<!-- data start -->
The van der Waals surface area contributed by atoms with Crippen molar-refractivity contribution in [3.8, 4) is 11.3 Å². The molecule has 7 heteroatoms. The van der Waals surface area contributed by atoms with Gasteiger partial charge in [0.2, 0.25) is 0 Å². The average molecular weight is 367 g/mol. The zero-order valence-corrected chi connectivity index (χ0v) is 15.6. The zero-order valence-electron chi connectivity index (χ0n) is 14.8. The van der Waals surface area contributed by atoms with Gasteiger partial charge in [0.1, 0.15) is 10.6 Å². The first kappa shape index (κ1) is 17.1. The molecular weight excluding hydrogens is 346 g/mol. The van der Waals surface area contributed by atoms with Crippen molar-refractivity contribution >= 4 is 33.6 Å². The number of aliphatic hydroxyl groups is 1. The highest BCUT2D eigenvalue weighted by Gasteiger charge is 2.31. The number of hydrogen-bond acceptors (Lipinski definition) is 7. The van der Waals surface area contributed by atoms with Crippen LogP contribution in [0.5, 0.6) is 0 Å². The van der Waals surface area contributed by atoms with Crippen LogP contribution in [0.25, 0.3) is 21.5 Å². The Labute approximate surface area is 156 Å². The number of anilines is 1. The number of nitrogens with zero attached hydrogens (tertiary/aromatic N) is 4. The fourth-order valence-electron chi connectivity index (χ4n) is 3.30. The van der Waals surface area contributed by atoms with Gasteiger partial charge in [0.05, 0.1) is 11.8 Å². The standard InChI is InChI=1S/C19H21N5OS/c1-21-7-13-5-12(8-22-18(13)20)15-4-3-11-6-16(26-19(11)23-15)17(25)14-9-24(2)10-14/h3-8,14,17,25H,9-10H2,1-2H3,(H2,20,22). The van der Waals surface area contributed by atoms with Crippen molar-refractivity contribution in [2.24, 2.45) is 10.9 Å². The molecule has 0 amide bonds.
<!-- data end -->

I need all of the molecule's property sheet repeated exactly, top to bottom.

The van der Waals surface area contributed by atoms with Crippen molar-refractivity contribution in [3.8, 4) is 11.3 Å². The molecule has 7 heteroatoms. The van der Waals surface area contributed by atoms with Gasteiger partial charge in [0.2, 0.25) is 0 Å². The average molecular weight is 367 g/mol. The zero-order valence-corrected chi connectivity index (χ0v) is 15.6. The zero-order valence-electron chi connectivity index (χ0n) is 14.8. The van der Waals surface area contributed by atoms with Gasteiger partial charge in [0.1, 0.15) is 10.6 Å². The first kappa shape index (κ1) is 17.1. The molecular weight excluding hydrogens is 346 g/mol. The van der Waals surface area contributed by atoms with Crippen molar-refractivity contribution >= 4 is 33.6 Å². The number of aliphatic hydroxyl groups is 1. The highest BCUT2D eigenvalue weighted by Gasteiger charge is 2.31. The number of hydrogen-bond acceptors (Lipinski definition) is 7. The van der Waals surface area contributed by atoms with Crippen LogP contribution in [0.5, 0.6) is 0 Å². The van der Waals surface area contributed by atoms with Crippen LogP contribution in [0.25, 0.3) is 21.5 Å². The Labute approximate surface area is 156 Å². The number of anilines is 1. The number of nitrogens with zero attached hydrogens (tertiary/aromatic N) is 4. The fourth-order valence-electron chi connectivity index (χ4n) is 3.30. The van der Waals surface area contributed by atoms with Gasteiger partial charge in [0.05, 0.1) is 11.8 Å². The standard InChI is InChI=1S/C19H21N5OS/c1-21-7-13-5-12(8-22-18(13)20)15-4-3-11-6-16(26-19(11)23-15)17(25)14-9-24(2)10-14/h3-8,14,17,25H,9-10H2,1-2H3,(H2,20,22). The van der Waals surface area contributed by atoms with Crippen molar-refractivity contribution in [2.24, 2.45) is 10.9 Å². The molecule has 0 amide bonds.